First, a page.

General to many "stress-full" conditions such as being attacked, attacking somebody, hunger, being cold, overheating, etc.

The stress reponse is adaptive, however chronic activation can be maladaptive. 

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Logic of the Stress Response

Stress prepares the body for fast and strong action by: 

  • mobilizing energy stores
  • increasing blood flow to brain and muscles
  • decreasing blood flow to digestive and reproductive systems
  • not wasting energy on growth, reproduction, or healing
  • ignoring pain

"If a hurricane is coming, you don't start painting the garden fence."

Stress stimulates the sympathetic and inhibits the parasympathetic nervous system. 

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Problems with the stress response

It evolved for short-term responses to external stressors.

Long-term activation can have devastating effects.

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Metabolic stress response

Stress stops energy storage by insulin. It accesses previously stored energy such as glucagon, catecholamines, and glucocorticoids. Insulin promotes fat storage in fat cells, glycogen storage, and production in liver and muscles. Its aim is to keep the circulating energy supples (glucose, fats, etc.) in the bloodstream ready for use. It also aims to mobilize previously stored energy from all possible sources. This includes breaking down proteins into amino acids which can cause some weakness in the long term. Also, the process uses up a lot of energy so it very inefficient. 

glucocorticoid: One of a group of hormones of the adrenal cortex that are important in protein and carbohydrate metabolism, secreted especially in times of stress.

corticotropin-releasing hormone (CRH): A hypothalamic hormone that stimulates the anterior pituitary gland to secrete ACTH (adrenocorticotropic hormone).

adrenocorticotropic hormone (ACTH): A hormone released by the anterior pituitary gland in response to CRH; stimulates the adrenal cortex to produce glucocorticoids.

Long-term stress problems: weakness and fatigue

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Metabolic stress response

The adrenal hormones are stimulated during this stress response. Because the speed of transmission of hormones is through the blood, as opposed to neural transmission through the sympathetic nervous system, the glucocorticoid response is delayed by 30-60 minutes. 

The secretion of glucocorticoids is controlled by neurons in the para-ventricular nucleus (PVN) of the hypothalamus. The neurons of the PVN secrete a peptide called corticotropin-releasing hormone (CRH), which stimulates the anterior pituitary gland to secrete adrenocorticotropic hormone (ACTH). ACTH enters the general circulation and stimulates the adrenal cortex to secrete glucocorticoids.

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Cardiovascular Stress Response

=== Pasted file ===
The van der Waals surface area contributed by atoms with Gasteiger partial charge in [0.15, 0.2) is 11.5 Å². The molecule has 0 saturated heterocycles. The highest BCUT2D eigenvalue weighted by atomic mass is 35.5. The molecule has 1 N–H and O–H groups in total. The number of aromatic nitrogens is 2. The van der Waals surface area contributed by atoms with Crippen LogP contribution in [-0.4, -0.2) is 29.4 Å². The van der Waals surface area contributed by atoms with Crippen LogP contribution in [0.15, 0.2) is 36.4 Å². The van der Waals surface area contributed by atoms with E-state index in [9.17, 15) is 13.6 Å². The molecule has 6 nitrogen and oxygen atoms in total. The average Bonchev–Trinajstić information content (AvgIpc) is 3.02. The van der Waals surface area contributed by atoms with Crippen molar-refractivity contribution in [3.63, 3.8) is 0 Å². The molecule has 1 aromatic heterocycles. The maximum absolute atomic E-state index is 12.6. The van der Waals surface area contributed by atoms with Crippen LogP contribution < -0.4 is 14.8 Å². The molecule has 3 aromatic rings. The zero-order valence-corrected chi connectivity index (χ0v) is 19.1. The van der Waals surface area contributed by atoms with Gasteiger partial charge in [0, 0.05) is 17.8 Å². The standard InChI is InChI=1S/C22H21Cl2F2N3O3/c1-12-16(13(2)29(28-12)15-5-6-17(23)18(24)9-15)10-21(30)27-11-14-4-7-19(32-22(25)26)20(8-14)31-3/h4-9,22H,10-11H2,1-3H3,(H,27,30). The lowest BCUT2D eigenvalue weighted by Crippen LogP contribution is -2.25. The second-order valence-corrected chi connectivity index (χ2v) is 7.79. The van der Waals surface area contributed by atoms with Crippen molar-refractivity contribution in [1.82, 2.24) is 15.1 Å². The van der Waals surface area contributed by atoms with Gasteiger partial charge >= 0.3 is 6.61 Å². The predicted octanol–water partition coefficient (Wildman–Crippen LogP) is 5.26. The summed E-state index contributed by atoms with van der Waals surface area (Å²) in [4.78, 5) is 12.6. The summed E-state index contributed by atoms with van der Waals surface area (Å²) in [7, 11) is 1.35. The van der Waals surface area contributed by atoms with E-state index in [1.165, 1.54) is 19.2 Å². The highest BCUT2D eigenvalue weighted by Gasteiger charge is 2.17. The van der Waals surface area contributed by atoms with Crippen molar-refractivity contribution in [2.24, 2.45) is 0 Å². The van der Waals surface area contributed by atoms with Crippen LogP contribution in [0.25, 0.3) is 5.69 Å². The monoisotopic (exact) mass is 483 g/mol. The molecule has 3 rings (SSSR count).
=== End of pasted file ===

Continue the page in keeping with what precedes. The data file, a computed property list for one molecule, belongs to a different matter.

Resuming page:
The sympathetic nervous system causes increased heart rate and vasoconstriction.

Vasopressin recovers more water in the kidneys which increase blood volume which increases blood pressure. The goal is to deliver the released energy and oxygen to the muscles and brain. 

Long-term stress problems: weak heart and blood bessels, atherosclerosis, coronary heart disease 

Pituitary hormones are released during this stress response. Vasopressin is released from the posterior pituitary gland and β-endorphins are released from the anterior pituitary gland. β-endorphins reduce pain during stressful situations. 

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Gastro-intestinal stress response

The gastro-intestinal stress response inhibits of all digestive activity through activation of the sympathetic nervous system and suppression of the parasympathetic nervous system. For example, when we are stressed we get dry mouths. This happens because saliva secretion is under the parasympathetic control and is blocked by the sympathetic nervous system. 

Long term stress problem: gastro-intestinal pathologies, including gastric ulcers

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Reproductive stress response

Reproduction is not very important when you're getting attacked, so stress can shutdown the reproduction system. It decreases the release of GnRH, FSH, LH, gonadal sensitivity to LH, and probability of erection in males. 

However, reproductive mechanisms are robust. 50% of women in Nazi concentration camps continued to ovulate despite high chronic stress. 

Long term effects: Infertility due to reduced ovulation, reduced chances of implantation (females), reduced erection, reduced sperm production (males)

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Growth and repair during stress

Growth hormone release is increased in the short-term, but inhibited in the long-term. So, the repair of wounds and damage postponed.  

Long-term effects:

  • Children » stress dwarfism
  • Adults » slow healing. decalcification 
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Stress and the Immune System

Early effects of stress stimulate immune fuction. This could lead to auto-immune disease. Glucocorticoids suppress this increase back to normal levels. 

Long-term effects: chronic stress leads to increased susceptibility to disease and infection

psychoneuroimmunology: the study of the effect of the mind on health and resistance to disease

Glucocorticoids (cortisol) are used as immunosuppressants (autoimmune disease, transplant rejection) and also used to suppress inflammatory response (swelling, etc.)